What to ask to select best insurance plan
Seattle Times staff reporter
What do you need to know to get the best insurance deal you can in a tough year?
Plenty. And to bring out your Inner Informed Consumer, the first order of business is to ask questions, read the information you get carefully and know your rights.
But first, be prepared for this:
You'll probably have to make hard choices about your coverage priorities: Is it crucial that prescription medications are fully covered? Could you live with a large deductible? Do you insist on seeing specialists of your choice?
If you're a member of an employer group, you should be able to inspect a booklet describing the plan's coverage. See our resources list below for other helpful sources.
And here are some questions experts suggest can help produce the answers you need:
Q: Are the doctors listed in the plan really available?
A: Turnover is a concern to many who work hard to find a doctor whose style, expertise and availability meshes with their needs.
Finding a meaningful way to compare turnover in plans is tough. Instead, try these questions:
What percentage of your locale's doctors is signed up with the plan? Is your doctor signed up? And: Are they planning to stay that way?
Don't assume that the printed list the health plan offered you is up to date. Go to the plan's Web site and check the updated list. Then call the health-care provider's office to ask: Are you having any problems? Thinking of leaving?
If you're looking at new doctors, ask: Are they accepting new patients?
Q: What are the deductibles and co-payments, for office and hospital care and for prescription drugs?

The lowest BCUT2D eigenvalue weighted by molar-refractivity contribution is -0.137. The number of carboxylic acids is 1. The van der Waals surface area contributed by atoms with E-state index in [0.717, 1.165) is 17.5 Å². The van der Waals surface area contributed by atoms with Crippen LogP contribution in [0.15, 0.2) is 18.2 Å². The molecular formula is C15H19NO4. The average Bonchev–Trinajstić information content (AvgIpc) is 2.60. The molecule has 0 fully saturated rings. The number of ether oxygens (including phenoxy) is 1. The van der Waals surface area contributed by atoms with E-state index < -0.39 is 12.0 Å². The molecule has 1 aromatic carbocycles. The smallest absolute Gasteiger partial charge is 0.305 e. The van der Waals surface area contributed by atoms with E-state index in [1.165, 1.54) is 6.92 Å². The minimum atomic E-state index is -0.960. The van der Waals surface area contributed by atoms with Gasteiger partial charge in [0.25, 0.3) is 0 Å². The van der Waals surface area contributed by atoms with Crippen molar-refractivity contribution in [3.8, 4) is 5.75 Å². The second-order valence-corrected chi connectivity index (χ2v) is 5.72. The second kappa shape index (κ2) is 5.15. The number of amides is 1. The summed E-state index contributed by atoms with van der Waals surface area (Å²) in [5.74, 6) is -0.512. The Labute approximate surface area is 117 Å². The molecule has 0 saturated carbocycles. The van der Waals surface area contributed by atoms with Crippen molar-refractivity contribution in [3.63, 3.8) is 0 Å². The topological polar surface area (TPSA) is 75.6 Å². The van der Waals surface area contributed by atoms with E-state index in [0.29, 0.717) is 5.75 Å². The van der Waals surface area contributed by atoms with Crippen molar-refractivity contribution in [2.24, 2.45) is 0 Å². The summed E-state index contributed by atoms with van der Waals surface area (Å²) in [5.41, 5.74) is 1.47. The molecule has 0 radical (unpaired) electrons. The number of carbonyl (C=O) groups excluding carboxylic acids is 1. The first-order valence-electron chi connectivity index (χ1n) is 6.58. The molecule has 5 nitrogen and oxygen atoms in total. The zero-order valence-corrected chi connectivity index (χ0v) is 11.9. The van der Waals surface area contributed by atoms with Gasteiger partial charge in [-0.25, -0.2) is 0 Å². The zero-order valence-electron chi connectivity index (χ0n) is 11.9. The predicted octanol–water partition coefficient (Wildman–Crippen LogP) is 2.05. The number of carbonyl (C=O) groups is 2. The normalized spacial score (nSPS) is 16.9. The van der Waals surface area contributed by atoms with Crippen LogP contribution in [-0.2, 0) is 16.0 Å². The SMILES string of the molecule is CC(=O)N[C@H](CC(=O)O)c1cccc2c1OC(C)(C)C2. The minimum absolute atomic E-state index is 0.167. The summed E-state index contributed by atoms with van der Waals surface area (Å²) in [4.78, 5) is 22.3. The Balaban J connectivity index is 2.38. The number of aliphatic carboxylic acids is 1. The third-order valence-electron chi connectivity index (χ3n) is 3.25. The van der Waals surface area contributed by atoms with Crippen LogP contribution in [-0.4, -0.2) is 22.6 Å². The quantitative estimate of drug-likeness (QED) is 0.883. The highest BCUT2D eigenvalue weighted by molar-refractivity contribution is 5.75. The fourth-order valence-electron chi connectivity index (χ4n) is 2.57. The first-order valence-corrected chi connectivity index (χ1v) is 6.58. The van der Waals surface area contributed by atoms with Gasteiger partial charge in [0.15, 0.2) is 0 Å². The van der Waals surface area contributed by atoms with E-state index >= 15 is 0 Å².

A: Many people have seen "co-payment creep" already, and many plans will again be increasing your share of the costs this year.
Consider: For prescription drugs, must you pay a lot to get the ones you want? Does your plan require you to use mail-order pharmacies to get the best coverage? If there's a tiered approach that covers only generic drugs at the best rates, could you switch medications? This might involve a call to your doctor before you decide on a plan.
Figure out where you're really going to pay money out of pocket. For example, if you're young and healthy and have cash available for what you expect to be minimal health expenses, it may make sense to have a plan with a high deductible and a low premium. But typically such plans have no prescription drug coverage, so, if, for example, you have asthma that takes a healthy chunk of change to keep controlled, that plan may not be for you.
Q: Does the plan exclude the care you want?
A: Take a careful look at the "exclusions" section, and think about what kind of care you're likely to want. Does the plan cover mental health? Chiropractic? Childbirth? If you travel a lot, under what circumstances will your plan pay for care outside its service area?
Q: What are the plans' maximums?
A: Plans frequently set dollar or visit maximums for different categories of care, such as mental-health care, so don't stop with simply ascertaining that a procedure or illness is covered.
Q: What's this I hear about "usual, customary and reasonable" charges?
A: It means that sure, your plan pays for a wart removal, but it considers the "usual, customary and reasonable" charge for the procedure to be about half of what your doctor billed you for.
In this state, participating providers with HMOs and health-insurance companies are barred by law from billing you for the part of the bill your plan didn't pay — the balance.
But if you go outside the network, all bets are off. Or if your plan has you paying a percentage of the bill. Most plans will give you a ballpark idea; exact rates negotiated with physicians are proprietary information. You'll likely get the best information from your doctor.
Q: Is the company user-friendly?
A: Many companies are recognizing that it pays to answer consumers' questions quickly and clearly; others have been slow to get the message. Call customer service; go to their Web site. Look at surveys of consumer satisfaction. Regence BlueShield, for example, has developed a plain-language online User's Guide at www.wa.regence.com/guide. An "Insurance to English" feature translates jargon.
— Sources: The state Office of the Insurance Commissioner; Regence BlueShield; health-care attorney Jeffrey Coopersmith.
Carol M. Ostrom: 206-464-2249 or email@example.com.